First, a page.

Hendrix at Woodstock is a very different event from Monterey; almost a black light version of it. Like a lot of things – including Altamont – it hadn’t started out that way. In fact his appearance was almost an accident. After the breakup of the Experience the previous spring, he was up in Shokan, New York, putting together his second band and inventing a new extraplanetary sound. Shokan was only 50 miles from Bethel, where Woodstock was held, so it was a convenient – if risky – place to try out his new material and his new band, but then Hendrix was always a high-wire performer who fed on live current.
He was also a true believer in the hippie cloud-nine handbook. He’d named his new band Gypsy Sun And Rainbows, and thought of their sound as Electric Church Music. His opening number at Woodstock, Message To Love, is inspirational, almost a hippie gospel hymn, and he had intended to close his performance with the equally new and prophetic Valleys Of Neptune, switching to Hey Joe at the last minute. He intended his performance to be an optimistic message to his flock, with a few old favourites thrown in.
His so-called big band ensemble – really just the addition of a rhythm guitar player and two percussionists – don’t appreciably affect his sound, neither does his tuning down his guitar a half a step to E flat so he could bend the strings more pliably, but probably makes it a little harder on his new rhythm guitarist, Larry Lee, and bassist Billy Cox. Even breaking the high E string on Red House was barely noticeable – but then who are we talking about?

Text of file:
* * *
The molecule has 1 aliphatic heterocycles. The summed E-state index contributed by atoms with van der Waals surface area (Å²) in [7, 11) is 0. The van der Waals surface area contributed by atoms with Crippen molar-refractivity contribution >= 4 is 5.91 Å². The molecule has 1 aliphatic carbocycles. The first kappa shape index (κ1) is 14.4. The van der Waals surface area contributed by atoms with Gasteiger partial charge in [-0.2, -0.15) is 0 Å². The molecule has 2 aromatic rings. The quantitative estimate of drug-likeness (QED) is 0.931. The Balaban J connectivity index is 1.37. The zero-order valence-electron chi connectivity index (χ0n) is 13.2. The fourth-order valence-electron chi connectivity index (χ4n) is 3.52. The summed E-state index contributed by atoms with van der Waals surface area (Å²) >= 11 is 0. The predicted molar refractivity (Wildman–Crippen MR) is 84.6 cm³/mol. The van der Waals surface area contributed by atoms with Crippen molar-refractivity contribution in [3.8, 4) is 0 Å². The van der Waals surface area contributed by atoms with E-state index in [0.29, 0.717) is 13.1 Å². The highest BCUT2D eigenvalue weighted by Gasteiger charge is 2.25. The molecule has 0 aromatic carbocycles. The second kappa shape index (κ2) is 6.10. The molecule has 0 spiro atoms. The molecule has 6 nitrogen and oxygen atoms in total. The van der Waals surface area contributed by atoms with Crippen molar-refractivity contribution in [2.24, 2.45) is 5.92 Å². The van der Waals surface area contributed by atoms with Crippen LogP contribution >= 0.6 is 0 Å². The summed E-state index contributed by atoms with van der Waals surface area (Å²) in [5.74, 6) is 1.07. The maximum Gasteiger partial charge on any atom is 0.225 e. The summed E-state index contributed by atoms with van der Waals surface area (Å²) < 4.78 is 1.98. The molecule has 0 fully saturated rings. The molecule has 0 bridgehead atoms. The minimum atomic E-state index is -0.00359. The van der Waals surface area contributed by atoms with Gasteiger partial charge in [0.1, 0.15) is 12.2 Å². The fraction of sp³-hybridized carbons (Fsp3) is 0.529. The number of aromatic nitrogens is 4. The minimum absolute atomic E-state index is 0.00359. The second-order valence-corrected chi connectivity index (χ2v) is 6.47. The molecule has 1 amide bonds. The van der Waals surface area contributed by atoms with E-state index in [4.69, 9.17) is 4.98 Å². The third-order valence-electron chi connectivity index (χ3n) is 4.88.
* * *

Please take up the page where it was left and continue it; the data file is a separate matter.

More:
He jams, noodles, improvises, plays snippets of tunes he’s been rehearsing in Shokan, as well as his iconic songs: Red House, Purple Haze, Voodoo Child, Foxy Lady. But as leisurely as his approach at Woodstock is, he frequently sounds manic and shrill, and even on Spanish Castle Magic his guitar moans and screams as if trying to deliver some terrible message through that torrential rain of notes.
Psychedelic music had once symbolised a transcendent, cosmic vision, but by Woodstock it has become an expression of the national nervous breakdown manifested in Hendrix’s manic,
erratic guitar playing. His virtuoso performances – Fire, for example, played at windtunnel speed – now verge on tonal schizophrenia, perhaps reflecting his own conflicted situation.
Of all Hendrix’s performances at Woodstock, The Star-Spangled Banner, a short interlude in a medley, has come to be seen as emblematic of his entire appearance there: a State of The Freak Nation address, with his guitar like some highly sensitive receiver tuning in to the jangled frequencies in the culture, and ventriloquising the truly terrifying voice of a psychotic Republic. Long shrill wails, crashing bombs, shrieking, screams, automatic weapons. Its precise hysterical outcry resembles Picasso’s Guernica in the sense of how much you can express on an electric guitar. The Vietnam War, burning ghettos, the Manson murders (which had taken place barely a week and a half earlier) are, by implication, invoked with devastating emotional impact, and the horror, despair and lethal irony isn’t lost on the crowd.
Hendrix’s music always had a foreboding quality to it, that spooky crossroads element inherent in the blues, and though he wanted to bring on the Age of Aquarius, Woodstock was the end of something rather than the beginning. His performance turned out to be more of a eulogy for what might have been than what was to come. But who better to sprinkle gris-gris dust on the utopian dream of the 60s than our own shaman of the blues.
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